By Sayandeep Bandyopadhyay

Bauddhayan Mukherji aka ‘Buddy’ (born 1 June 1973, in Kolkata, India) is one of India’s leading advertisement film directors based in Mumbai. He is best known for his direction of Bell Bajao, a campaign against domestic violence and feature films like “Teenkahon” and “The Violin Player“.

Bauddhayan’s early years was spent in Gouri Bari Lane in north Calcutta though he studied in South Point School in the south. Bauddhayan imbibed his creative instincts from his dad, who was instrumental in his son’s interest in sports particularly cricket, Bengali literature, Tagore, Rabindrasangeet, films. After finishing his tenth in 1990, Bauddhayan got admission to St. Xavier’s College, Kolkata where he studied till 1995 majoring in Economics. Post that he studied advertising at the Clarion College of Communication. Bauddhayan stays in Mumbai with his daughter Aarsha and wife Monalisa with whom he runs Little Lamb Films.

We speak with Bauddhayan Mukherji about his career, his (professional) relationship with his wife, his films, Indian cinema, and many more topics

Apart from being the director of your films, you are also the writer and the producer. How do you manage to balance the creative and the business sides? 

This question can lead to riots at home! Well, I am not the producer of my films.  My wife is. Monalisa Mukherji. Yes, we run Little Lamb Films together and in that sense you can call me the ‘producer’ but for both Teenkahon and The Violin Player we had earmarked different roles for each other. I was very happy donning the hat of a writer-director for the features. And Mona became the producer. But I would not be surprised if we switch roles in the near future. You see, for me filmmaking is not just about saying action and cut. It is bigger, broader and all encompassing. Hence writing and producing are equally important for me as directing. We follow the same rule when we produce television commercials. We put our heart and soul into projects, drive ourselves to deliver the best and at the same try to be profitable. This isn’t charity. We take our work and monies very seriously because each is dependent on the other!

What made you produce your films yourself? Is it because you have the chance to express your creative freedoms better? Did you have any problems producing the film, financial or otherwise?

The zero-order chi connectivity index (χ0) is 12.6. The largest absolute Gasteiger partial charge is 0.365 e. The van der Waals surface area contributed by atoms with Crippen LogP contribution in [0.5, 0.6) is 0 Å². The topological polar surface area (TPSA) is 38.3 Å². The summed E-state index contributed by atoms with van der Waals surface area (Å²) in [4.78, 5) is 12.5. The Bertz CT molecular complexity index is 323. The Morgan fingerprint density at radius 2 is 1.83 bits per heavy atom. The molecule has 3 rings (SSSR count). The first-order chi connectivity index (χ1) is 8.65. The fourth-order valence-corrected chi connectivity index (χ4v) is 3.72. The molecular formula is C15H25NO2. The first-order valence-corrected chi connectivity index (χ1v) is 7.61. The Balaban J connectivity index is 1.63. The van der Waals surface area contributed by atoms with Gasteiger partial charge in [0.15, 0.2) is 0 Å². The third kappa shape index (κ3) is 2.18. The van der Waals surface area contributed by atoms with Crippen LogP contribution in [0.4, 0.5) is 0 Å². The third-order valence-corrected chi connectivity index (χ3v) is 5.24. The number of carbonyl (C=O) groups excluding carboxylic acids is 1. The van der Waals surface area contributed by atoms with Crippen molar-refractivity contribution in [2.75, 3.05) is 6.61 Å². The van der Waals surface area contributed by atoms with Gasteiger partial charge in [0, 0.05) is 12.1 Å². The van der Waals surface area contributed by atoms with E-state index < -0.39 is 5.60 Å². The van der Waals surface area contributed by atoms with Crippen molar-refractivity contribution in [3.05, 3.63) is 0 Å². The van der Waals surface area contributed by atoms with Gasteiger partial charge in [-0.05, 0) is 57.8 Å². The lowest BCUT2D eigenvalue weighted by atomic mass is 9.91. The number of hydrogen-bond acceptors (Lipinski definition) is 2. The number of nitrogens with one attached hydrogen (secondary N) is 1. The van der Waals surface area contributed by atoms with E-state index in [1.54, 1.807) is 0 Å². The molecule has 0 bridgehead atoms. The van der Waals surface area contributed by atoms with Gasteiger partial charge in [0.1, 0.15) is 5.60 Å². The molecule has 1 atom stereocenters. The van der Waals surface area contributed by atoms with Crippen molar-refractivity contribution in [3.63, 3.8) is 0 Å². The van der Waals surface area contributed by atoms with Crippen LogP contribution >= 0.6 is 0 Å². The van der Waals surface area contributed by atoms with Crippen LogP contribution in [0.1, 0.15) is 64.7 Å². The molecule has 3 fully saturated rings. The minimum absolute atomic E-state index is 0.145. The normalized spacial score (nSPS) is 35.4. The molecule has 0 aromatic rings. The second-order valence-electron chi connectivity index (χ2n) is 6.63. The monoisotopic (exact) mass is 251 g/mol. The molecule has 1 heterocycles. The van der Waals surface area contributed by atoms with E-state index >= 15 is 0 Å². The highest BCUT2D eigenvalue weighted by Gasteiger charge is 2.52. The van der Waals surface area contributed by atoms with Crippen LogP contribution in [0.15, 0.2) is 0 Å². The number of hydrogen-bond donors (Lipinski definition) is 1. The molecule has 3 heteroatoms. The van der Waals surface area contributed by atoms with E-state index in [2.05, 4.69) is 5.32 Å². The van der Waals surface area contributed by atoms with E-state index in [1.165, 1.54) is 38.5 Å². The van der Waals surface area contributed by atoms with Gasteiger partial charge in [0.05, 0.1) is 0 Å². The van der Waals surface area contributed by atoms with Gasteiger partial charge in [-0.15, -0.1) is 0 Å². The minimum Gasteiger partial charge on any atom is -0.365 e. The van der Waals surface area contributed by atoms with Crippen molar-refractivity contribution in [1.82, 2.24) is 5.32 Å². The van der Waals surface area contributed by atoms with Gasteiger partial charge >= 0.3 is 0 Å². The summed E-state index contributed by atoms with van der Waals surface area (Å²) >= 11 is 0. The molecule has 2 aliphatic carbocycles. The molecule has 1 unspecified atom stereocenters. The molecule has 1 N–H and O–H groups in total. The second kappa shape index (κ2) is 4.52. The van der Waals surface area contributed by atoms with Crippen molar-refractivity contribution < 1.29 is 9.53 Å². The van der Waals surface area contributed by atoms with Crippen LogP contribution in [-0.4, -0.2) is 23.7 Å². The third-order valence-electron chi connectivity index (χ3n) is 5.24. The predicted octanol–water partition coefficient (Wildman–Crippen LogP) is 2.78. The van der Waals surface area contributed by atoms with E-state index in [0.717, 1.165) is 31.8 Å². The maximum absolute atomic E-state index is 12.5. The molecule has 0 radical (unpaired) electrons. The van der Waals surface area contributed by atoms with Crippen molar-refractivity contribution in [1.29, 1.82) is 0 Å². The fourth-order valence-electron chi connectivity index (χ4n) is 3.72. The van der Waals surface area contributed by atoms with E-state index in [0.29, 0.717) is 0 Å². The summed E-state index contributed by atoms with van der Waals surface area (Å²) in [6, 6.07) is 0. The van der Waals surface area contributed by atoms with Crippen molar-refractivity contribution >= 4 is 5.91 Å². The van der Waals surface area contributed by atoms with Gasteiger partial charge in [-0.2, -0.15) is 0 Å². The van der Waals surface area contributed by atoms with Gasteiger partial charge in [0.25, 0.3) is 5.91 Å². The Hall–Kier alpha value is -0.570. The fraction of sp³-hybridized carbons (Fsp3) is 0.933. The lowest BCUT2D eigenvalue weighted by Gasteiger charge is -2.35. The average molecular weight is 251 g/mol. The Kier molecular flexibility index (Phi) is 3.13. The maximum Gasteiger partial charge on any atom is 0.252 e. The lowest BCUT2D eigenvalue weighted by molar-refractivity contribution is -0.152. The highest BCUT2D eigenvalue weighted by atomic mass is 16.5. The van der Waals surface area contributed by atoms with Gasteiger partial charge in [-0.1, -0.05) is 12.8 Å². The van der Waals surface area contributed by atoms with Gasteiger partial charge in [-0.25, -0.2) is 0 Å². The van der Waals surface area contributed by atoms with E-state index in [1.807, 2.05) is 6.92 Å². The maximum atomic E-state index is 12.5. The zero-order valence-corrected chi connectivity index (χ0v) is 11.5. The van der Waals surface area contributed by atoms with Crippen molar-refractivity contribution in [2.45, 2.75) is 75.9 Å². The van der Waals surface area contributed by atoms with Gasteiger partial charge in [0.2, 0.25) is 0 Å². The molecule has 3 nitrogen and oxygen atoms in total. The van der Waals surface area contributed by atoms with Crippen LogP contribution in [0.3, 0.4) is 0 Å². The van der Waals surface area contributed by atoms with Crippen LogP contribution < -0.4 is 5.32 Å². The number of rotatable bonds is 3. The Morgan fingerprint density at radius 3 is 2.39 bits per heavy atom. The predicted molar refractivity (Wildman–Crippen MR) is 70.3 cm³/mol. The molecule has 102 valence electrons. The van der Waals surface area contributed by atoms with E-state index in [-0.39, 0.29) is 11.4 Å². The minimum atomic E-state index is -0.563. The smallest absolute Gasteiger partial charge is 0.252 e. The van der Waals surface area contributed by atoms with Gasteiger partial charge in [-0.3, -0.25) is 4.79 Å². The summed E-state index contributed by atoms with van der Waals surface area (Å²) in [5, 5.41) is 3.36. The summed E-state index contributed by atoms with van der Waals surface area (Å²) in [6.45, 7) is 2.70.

When we had conceived Teenkahon in 2012, we had important questions to answer – where would the funds come from? And would the source of funds have a bearing on the content of the film? Mona came up with the answer and I still remember what she had said, “Good bad ugly, the film needs to be yours, the film needs to be ours”. I will eternally be grateful to her. She knew we had to produce it ourselves. Also, in retrospect I did not want to give myself an excuse of saying “I could have done it differently if there were no interferences.” We decided not to give us any of that. So, whatever you see is mine, is ours and we are responsible for the same. Brickbats or bouquets – we deserve every bit of it. 

Problems… yes! Plenty. The features become a double whammy for us. Doing a feature means I have stopped making television commercials, which means I have stopped the inflow of funds, and to top it all I am doing a feature which means there’s only outflow. So, we do our planning in such a way that we do not take a long hiatus from advertising. 

What is your advice to the independent filmmakers out there?

I do not think I am in a position to give advice. The only thought which I could share – which has been the guiding force in our endeavor – beg, borrow, steal, crowdfund… do the first film your way with your own money. Make a good film and let the film do the talking. 

Your second film “The Violin Player” has garnered rave reviews from the critics. Are you proud of its success? What inspired you to make this film?

Well, it does feel nice when people like your film, be it audience or critics. But that’s never been my reference point. I am answerable to myself the most. So, it is extremely important for me to like the stuff I am doing and more often than not, I do not like what I have done. From that perspective, The Violin Player is definitely an improvement over Teenkahon… I have liked it more and I feel I have evolved as a filmmaker. The journey has just begun!

People might find it hard to believe that The Violin Player is based on a true story. I know of someone in Mumbai who was approached at a train station with a proposal to play. It was intriguing and had all the elements of an engaging film. I have partly fictionalized the same story.